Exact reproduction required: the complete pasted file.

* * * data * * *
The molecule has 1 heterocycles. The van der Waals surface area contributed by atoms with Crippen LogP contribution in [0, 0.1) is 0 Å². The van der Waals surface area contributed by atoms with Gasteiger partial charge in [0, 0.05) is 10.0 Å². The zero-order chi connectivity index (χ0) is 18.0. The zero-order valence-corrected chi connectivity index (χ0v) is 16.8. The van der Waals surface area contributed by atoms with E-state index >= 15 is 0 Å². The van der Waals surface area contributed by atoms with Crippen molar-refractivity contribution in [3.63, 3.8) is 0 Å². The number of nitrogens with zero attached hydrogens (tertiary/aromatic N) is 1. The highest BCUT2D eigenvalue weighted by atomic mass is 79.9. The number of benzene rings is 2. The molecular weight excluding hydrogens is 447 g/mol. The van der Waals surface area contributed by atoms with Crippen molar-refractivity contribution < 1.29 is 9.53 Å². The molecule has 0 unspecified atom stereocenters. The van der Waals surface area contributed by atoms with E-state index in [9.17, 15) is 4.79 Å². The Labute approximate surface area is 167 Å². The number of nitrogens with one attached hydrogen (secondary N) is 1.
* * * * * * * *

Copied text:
The molecule has 1 heterocycles. The van der Waals surface area contributed by atoms with Crippen LogP contribution in [0, 0.1) is 0 Å². The van der Waals surface area contributed by atoms with Gasteiger partial charge in [0, 0.05) is 10.0 Å². The zero-order chi connectivity index (χ0) is 18.0. The zero-order valence-corrected chi connectivity index (χ0v) is 16.8. The van der Waals surface area contributed by atoms with E-state index >= 15 is 0 Å². The van der Waals surface area contributed by atoms with Crippen molar-refractivity contribution in [3.63, 3.8) is 0 Å². The number of nitrogens with zero attached hydrogens (tertiary/aromatic N) is 1. The highest BCUT2D eigenvalue weighted by atomic mass is 79.9. The number of benzene rings is 2. The molecular weight excluding hydrogens is 447 g/mol. The van der Waals surface area contributed by atoms with Crippen molar-refractivity contribution < 1.29 is 9.53 Å². The molecule has 0 unspecified atom stereocenters. The van der Waals surface area contributed by atoms with E-state index in [9.17, 15) is 4.79 Å². The Labute approximate surface area is 167 Å². The number of nitrogens with one attached hydrogen (secondary N) is 1.